Ronald Huisken, Senior Fellow, Strategic & Defence Studies Centre, Australian National University
On Kim’s ‘pompous’ remarks on the DPRK’s nuclear forces, I think this has been their preferred public policy line for some years. The reason I can say this is that I prepare an annual regional security outlook for the Council on Security Cooperation in the Asia Pacific (CSCAP). The DPRK is a member of CSCAP and its officials occasionally attend our conferences and study groups. Each year, I commission assessments from analysts from around the CSCAP space to provide the foundation for my own overall assessment of how the region is traveling. The only time I succeeded in attracting a contribution from the DPRK it was in 2016 and the topic was the DPRK’s nuclear program. That paper was obviously officially sanctioned and the thrust of the argument was precisely the huge favor the DPRK had done for peace on the Korean peninsula, in greater Asia, and indeed the world by creating a reliable nuclear deterrent. This paper was published in CSCAP Regional Security Outlook 2017 and it can be found at www.cscap.org.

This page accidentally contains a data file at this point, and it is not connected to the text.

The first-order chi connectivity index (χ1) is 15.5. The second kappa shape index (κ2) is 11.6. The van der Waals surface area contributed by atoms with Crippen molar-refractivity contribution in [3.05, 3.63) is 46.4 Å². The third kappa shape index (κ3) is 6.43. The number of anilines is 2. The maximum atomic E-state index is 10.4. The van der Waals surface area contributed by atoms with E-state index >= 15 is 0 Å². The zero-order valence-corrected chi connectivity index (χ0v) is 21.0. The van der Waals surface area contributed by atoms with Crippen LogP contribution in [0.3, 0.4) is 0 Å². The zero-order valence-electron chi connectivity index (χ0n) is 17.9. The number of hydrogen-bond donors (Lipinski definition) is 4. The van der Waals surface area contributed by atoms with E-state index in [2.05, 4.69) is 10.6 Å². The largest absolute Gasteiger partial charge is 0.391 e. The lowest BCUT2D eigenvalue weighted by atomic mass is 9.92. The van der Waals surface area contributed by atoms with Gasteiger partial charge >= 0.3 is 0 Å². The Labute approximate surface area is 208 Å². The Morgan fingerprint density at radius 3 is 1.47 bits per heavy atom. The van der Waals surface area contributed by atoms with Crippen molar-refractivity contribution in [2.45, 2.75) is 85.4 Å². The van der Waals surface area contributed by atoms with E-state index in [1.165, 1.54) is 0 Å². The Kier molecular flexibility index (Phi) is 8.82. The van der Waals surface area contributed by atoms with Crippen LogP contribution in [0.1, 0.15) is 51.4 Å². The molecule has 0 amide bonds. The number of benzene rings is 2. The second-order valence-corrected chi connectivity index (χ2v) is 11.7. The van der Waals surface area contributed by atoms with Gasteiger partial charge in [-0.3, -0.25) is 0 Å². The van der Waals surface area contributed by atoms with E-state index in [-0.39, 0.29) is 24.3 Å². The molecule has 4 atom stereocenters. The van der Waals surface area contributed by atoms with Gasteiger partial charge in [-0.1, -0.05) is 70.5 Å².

Andrej Matišák works as a journalist and Deputy Head of the Foreign Desk in Pravda (Slovak daily newspaper). Since 2015 he has been working as the Editor in ‘Defence Matters’ (online discussion platform around defence matters and a joint initiative between four media outlets from four countries). Previously he worked as the Head of the Foreign Desk in 24 Hodin (Slovak daily newspaper) and as the Editor of the Foreign Desk in Narodna obroda (Slovak daily newspaper). He has interviewed many high officials such as Aung Sun Suu Kyi, Zbigniew Brzezinski, Kim Campbell, Václav Havel, Jens Stoltenberg and Hashim Thaci. Moreover, he has reported from Afghanistan, Kosovo, Ethiopia, Ukraine, China and Burma. He also covered the Slovak presidency of the UN Security Council in 2007 from the United States, the presidential elections in Taiwan in 2008 and the parliamentary elections in Moldova. Andrej has been covering the GLOBSEC Forum since 2005.